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Semi-colons are cool: they can be used to connote literacy where none, in fact, exists.

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Lionel:

Thanks.

Does the use of a semicolon make the relationship between running and its benefits clearer than:

I run five miles every morning. It invigorates me and prepares me for work.

The reason I'm asking you is that (1) anyone who reads the New Yorker is someone whose opinion matters to me, and (2) I was influenced to write the latter more often than your version by a writer who claimed that the semicolon did nothing more than make for a longer sentence when two shorter sentences would make for an easier read. I once used a lot of semicolons, but now I refuse to let myself do so. I wonder if I'm less effective as a writer because of that decision.

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30 minutes ago, Vern Edwards said:

Does the use of a semicolon make the relationship between running and its benefits clearer than:

I run five miles every morning. It invigorates me and prepares me for work.

Well, that's the grammatical intent.  I doubt most readers, including myself, would make a conscious distinction between the two.  Personally, in a longer piece of writing, I prefer to mix longer and shorter sentences because I think it creates a better "flow" to my writing.  But that does not make another approach wrong.

30 minutes ago, Vern Edwards said:

anyone who reads the New Yorker is someone whose opinion matters to me

I assume you're joking.  Either way, although I have read the New Yorker, I am not a regular reader.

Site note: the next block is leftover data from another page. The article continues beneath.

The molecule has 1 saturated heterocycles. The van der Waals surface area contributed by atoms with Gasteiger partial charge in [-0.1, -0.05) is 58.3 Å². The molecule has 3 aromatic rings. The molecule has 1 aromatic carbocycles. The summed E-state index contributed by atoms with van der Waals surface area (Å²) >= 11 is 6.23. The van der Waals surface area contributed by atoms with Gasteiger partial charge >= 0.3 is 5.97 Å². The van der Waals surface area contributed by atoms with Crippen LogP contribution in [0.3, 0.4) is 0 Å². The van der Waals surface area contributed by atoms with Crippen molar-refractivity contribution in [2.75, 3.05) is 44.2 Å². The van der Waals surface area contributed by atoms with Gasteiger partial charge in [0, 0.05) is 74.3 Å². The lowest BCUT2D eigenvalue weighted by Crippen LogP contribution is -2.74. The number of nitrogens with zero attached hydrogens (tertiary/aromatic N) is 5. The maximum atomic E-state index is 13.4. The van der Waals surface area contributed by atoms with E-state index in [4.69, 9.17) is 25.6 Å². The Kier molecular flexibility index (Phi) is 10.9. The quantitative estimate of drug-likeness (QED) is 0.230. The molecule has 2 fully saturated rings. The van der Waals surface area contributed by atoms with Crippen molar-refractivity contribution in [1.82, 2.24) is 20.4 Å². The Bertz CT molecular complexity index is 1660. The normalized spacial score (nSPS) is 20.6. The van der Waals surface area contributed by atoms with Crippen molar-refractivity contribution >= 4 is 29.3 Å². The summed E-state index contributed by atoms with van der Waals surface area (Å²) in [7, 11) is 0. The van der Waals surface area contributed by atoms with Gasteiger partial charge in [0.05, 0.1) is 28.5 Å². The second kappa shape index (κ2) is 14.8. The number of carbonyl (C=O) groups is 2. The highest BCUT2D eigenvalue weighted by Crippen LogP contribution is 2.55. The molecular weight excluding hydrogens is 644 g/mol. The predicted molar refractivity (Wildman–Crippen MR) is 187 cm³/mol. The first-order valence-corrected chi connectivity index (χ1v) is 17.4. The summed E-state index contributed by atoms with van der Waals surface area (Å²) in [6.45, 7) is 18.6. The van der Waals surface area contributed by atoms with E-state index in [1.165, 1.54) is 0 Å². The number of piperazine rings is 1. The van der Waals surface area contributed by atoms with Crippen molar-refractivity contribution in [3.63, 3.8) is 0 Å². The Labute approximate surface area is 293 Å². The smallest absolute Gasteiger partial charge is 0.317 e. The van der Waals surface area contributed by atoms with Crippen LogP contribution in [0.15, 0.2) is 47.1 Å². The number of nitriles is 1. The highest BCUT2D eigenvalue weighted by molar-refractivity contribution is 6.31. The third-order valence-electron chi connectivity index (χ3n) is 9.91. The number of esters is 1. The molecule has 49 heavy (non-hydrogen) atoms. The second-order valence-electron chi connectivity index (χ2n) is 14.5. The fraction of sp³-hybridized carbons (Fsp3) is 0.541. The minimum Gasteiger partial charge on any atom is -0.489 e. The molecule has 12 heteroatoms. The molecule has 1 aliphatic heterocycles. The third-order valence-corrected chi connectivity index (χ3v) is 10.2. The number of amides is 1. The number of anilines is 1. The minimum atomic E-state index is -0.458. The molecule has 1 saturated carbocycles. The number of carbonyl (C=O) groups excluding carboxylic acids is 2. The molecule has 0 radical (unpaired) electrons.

30 minutes ago, Vern Edwards said:

I once used a lot of semicolons, but now I refuse to let myself do so. I wonder if I'm less effective as a writer because of that decision.

I think everyone here can attest to the fact that you are an effective writer. 

 

Rules of grammar are meant to assist a writer clearly convey thoughts; they are not immutable laws of science.  Once you’ve reached a certain point of literacy in your writing, blindly adhering to a rule of grammar simply for the sake of following a rule seems silly.  I ignore rules of grammar all the time, both knowingly and unknowingly.

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Lionel:

I wasn't joking about people who read The New Yorker. A contracting practitioner who reads good stuff becomes a better reader and writer. The New Yorker is the top of the line in nonfiction writing. But I confess that I rarely read its fiction.

Thanks for the compliment about my being an effective writer. However, when I read something I wrote even just a few days earlier it often makes me cringe and sigh. I worry a lot that I'm not clear. People who read Wifcon would be shocked to learn how many times I edit my posts.

I think your last paragraph is the right way to see these matters.

Vern